Desperate to find solitude in the glamorous city of Venice, detective Hercule Poirot finds himself once more witness to a murder, this time at a séance in a decaying palazzo.
Starring Kenneth Branagh once again as Hercule Poirot, and described as a supernatural thriller rather than a horror, we find ourselves in the third, though hopefully not the last instalment of another of the Agatha Christie’s 66 novels. With a budget of $60m we are again placed in the capable hands of producers Ridley Scott & Judy Hofflund who have been the backbone of the last 2 visually stunning Branagh/Christie films.
Once again we have an all-star cast and a beautiful backdrop, this time the glorious city of Venice, Italy. Opening with shots of avian death and brutality in St. Mark’s Square, we find ourselves on the sizeable yet tranquil roof of Poirot’s hideaway near the Academia Bridge. He’s in a place where his need to solve crimes of not so perfect strangers has all but vanished. Based on a later book by Agatha Christie’s 1969 ‘Hallowe’en Party’, we are delivered on the whole the main cast of characters but with a few artistic and very stylish location set changes.
With standout roles from Kelly Reilly as the hurt Rowena Drake, mother and Soprano opera singer to her apparently suicidal daughter Alicia Drake played by Rowan Robinson, and Tina Fey who plays Ariadne Oliver, who is finding herself in a very similar role to the one she plays so well in the award winning ‘Only Murders In The Building’, both producing the gravity required for these central figures. The interesting role here though is played by Michelle Yeoh as Joyce Reynolds. Originally in the book, Joyce was the young girl who inadvertently witnesses the murder; but here the character is now the medium who channels the death of the young girl and indeed deaths as a career. This move takes us away from the overused tranquil gardens of England and a book that was partially frowned upon for its apparently lazy dictative writing to one of Branagh’s darkest treats in the now trilogy of hopefully many more to come.
Set over one stormy, claustrophobic night in this atmospheric ancient city, the whole premise works magnificently, providing us with immersive story telling that has now become second nature to Branagh. Screen writer Michael Green chose this city as he was looking for the eeriness that came with a place of such historic value where according to Poirot’s bodyguard the buildings are either cursed or haunted. Mostly filmed at Pinewood studios and of course in Venice itself at several locations, including the world-famous Piazza San Marco and the Ponte dei Sospiri, (the Bridge of Sighs) the last view of hundreds of prisoners before their death, the cinematography is hauntingly dark and brilliantly claustrophobic using obscure angled camera shots to help with the purposeful overall confusion of the unknown.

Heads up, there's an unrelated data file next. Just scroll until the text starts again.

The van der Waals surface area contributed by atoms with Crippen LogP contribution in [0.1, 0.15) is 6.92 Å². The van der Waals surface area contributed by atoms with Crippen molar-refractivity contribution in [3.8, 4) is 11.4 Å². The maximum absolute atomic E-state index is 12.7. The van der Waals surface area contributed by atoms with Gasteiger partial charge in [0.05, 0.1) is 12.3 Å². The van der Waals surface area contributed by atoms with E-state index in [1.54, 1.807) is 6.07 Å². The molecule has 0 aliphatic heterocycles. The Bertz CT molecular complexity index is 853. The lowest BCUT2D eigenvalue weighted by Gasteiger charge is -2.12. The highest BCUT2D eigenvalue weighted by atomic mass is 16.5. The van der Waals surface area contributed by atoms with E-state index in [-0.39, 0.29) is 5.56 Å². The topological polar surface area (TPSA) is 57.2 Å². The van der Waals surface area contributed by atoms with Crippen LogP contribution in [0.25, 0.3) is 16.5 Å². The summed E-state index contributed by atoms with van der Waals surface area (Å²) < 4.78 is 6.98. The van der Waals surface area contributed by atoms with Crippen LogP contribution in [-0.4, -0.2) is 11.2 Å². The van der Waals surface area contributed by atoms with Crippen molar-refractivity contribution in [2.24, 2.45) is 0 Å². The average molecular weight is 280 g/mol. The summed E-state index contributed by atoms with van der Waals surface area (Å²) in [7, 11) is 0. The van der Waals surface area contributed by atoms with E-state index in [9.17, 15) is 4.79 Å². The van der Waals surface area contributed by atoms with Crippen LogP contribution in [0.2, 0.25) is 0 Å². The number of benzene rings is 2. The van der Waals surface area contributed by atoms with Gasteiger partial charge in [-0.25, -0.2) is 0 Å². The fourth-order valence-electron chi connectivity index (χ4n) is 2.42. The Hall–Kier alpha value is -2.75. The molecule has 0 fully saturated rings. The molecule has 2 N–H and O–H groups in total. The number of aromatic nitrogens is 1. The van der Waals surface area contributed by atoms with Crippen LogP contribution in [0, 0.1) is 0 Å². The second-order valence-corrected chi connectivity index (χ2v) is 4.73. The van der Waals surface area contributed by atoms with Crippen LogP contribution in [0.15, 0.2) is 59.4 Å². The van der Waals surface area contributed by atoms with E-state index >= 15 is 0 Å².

Branagh has used a running theme from his semi biopic film ‘Belfast’ to here with actors Jamie Dornan as the war fatigued Mr. Ferrier, father to Leopold Ferrier played by Jude Hill, with some background props also appearing in both. Their interaction plays as well in both films leaning more heavily on the style in this but with great outcome. The use of Alicia Drake’s bed played a pivotal part with its positioning within the now unused bedroom laid next to rather than away from the wall has been likened to a ‘tomb’.
The additional casting of Emma Laird as Desdemona Holland, and Amir El-Masry Alessandro Longo, as Joyce Reynolds’ assistants bring in another dimension to the straight ‘who dunnit’ with the necessary possible red herrings required in this genre, that adds to rather than takes away from the overall feel but leaves a sense of wanting greater depth from the main stars. With the running time of 1h 47mins, the film could have easily added time to delve further into the main cast and in turn given us further depth and greater intrigue with the overall outcome. Also delving early on into the backstory of the ‘Children’s Vendetta’ within the dungeon of the home, we could be in for an amazing prequel that has the potential to be darker still.
With Kenneth Branagh now beginning to play with the story and settings of the mostly loved and trusted author to even better visual storytelling, only his fertile imagination will be his limiting factor with many more books to take his ideas from in this cosy ‘murder mystery’ genre, which on the whole plays extremely well and would welcome further visual and mental treats.
Author: Piers, Maidstone Store